Some experienced negotiators suggest that despite the limited progress in Bonn, parties could still bring negotiations on Article 6.2 and 6.4 to successful completion at this year’s COP, though this will depend on the level of detail parties wish to include in the Paris rulebook and their flexibility for varying progress across the three elements of Article 6.
Negotiators also addressed the economic, social, or environmental impacts resulting from measures used to combat climate change, known as “response measures.” Delegates focused their talks on two items: the work programme and review of the improved forum; and the design of the forum serving the Paris Agreement.
The improved forum was agreed at the Paris conference in 2015, after the initial forum set up in 2011 completed its mandate in 2013 to implement a work programme for sharing experiences and information on response measures’ impacts. The new forum currently covers two elements: “economic diversification and transformation” and “just transition of the work force and the creation of decent work and quality jobs.”
Under the improved forum, officials participated in a workshop on economic modelling tools related to the two areas of the work programme, which was reportedly considered useful but perhaps overly technical. Some participants suggested involving capital-based officials from relevant ministries in the future.
Parties also agreed on the scope of the review of the improved forum, aiming to conclude the review in December in Katowice. The review’s outcome will be used to inform the forum’s work programme and modalities for when it begins serving the Paris Agreement in December 2018.
With respect to the design of the forum serving the Paris Agreement, parties discussed an informal document outlining draft elements of the forum’s functions, work programme, and modalities. Negotiators remained at odds over the forum’s functions and work programme, with those talks to resume in September.
Negotiations on response measures have traditionally been challenging, given their trade implications. While the trade and climate linkages are not an official UNFCCC negotiating item, response measures can affect the supply and demand of goods significantly, especially fossil fuels and carbon-intensive products. Many developing countries wish to understand the magnitude and form of such impacts. Meanwhile, many developed countries worry that they may be held accountable for potential trade and employment impacts of their domestic climate measures abroad.
Despite these divisions, some delegates deemed the Bonn talks as constructive, which one negotiator told Bridges was due to an “atmosphere of more trust and transparency.”
Agriculture: countries agree on future work
Aside from the Paris rulebook, items related to the ongoing implementation of the UNFCCC and its Kyoto Protocol advanced in Bonn. Officials agreed a “roadmap” for future work on agriculture and climate change, setting out a timetable for various workshops until November 2020.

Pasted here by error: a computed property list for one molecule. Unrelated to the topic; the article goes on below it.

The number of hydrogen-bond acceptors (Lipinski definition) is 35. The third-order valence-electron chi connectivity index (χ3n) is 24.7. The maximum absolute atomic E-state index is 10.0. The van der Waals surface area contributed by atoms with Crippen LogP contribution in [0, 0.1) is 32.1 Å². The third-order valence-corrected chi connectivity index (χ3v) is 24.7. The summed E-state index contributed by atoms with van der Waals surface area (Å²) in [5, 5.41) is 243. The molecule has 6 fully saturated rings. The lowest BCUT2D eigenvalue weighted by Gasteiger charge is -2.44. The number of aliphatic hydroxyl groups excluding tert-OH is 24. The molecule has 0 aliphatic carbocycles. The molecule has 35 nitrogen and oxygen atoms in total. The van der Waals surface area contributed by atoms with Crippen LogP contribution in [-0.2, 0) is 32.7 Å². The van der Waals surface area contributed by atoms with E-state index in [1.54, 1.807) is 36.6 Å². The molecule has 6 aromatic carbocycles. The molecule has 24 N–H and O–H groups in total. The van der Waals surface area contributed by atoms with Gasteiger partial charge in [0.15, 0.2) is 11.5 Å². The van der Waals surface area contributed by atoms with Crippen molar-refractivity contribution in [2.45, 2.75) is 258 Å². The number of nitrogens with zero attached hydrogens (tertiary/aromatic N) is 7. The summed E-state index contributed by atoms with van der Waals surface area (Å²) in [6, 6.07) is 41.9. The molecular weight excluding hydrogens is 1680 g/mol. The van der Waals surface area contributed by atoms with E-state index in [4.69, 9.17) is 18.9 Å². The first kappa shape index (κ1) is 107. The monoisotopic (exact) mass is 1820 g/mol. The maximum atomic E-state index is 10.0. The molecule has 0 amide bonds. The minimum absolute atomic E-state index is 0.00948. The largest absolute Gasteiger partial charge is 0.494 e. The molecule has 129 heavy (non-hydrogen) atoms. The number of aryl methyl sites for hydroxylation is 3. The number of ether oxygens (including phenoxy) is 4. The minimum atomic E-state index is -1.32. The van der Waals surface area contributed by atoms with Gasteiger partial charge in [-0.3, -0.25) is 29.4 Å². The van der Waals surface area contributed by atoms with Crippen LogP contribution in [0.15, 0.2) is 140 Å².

The activities, organised as a joint initiative under the UNFCCC’s SBSTA and SBI, builds on last November’s agreement on the “Koronivia” work programme, which sets out six major topics for officials to examine in joint sessions. (See Bridges Weekly, 7 December 2017)
These topics include the socioeconomic and food security dimensions of climate change in the agricultural sector, methods for assessing adaptation in agriculture, co-benefits and resilience, improved livestock management, and integrated systems, for example.
The first workshop will be in December in Katowice, in conjunction with COP24, according to the new roadmap’s schedule. International agencies and other actors have until 22 October to prepare submissions for consideration. Subsequent workshops are set for June and November in 2019 and 2020, and will progressively cover the six substantive topics under the work programme.
“Hopefully we will keep the positive and constructive atmosphere,” one climate negotiator told Bridges.
While delegates tend to see issues around agricultural trade and climate change as sensitive, they could be addressed indirectly as part of the Koronivia work on the socio-economic and food security dimensions of climate change in the agricultural sector, sources said. A workshop on this topic is set for November 2020.
Parallel to the formal negotiations, the first part of the Talanoa Dialogue – a stocktaking exercise of climate efforts – took place in Bonn, bringing together 250 participants from governments, civil society, and academia.
The process, named after the Pacific regional concept of “talanoa” where stories are shared to come up with solutions for the common good, was initiated and led by the outgoing Fijian COP presidency.
The dialogue, which was shaped around the questions “Where are we?”, “Where do we want to go?” and “How do we get there?”, will culminate in a second, political phase during COP24. Whether this will result in a formal declaration is unclear, though the Fijian presidency says it hopes the dialogue can fuel greater climate ambition.
“Now is the time to commit to making the decisions the world must make. We must complete the implementation guidelines of the Paris Agreement on time. And we must ensure that the Talanoa Dialogue leads to more ambition in our climate action plans,” said Frank Bainimarama, Prime Minister of Fiji and President of COP23, according to a UN Climate press release.
ICTSD reporting; “Bonn negotiations stall on climate finance,” EURACTIV, 14 May 2018; “Urgency Underlined as Bonn Climate Talks Close,” UN CLIMATE, 10 May 2018; “Summary of the Bonn climate Change Conference: 30 April – 10 May 2018,” EARTH NEGOTIATIONS BULLETIN, 13 May 2018; “Eyes on ministers to intervene as UN climate talks get mired in old battles,” CLIMATE HOME NEWS, 10 May 2018; “Bonn voyage: ‘Satisfactory’ session leaves the hard work to Bangkok,” CLIMATE HOME NEWS, 10 May 2018; “Rich world faces questions on who will replace US climate cash,” CLIMATE HOME NEWS, 9 May 2018.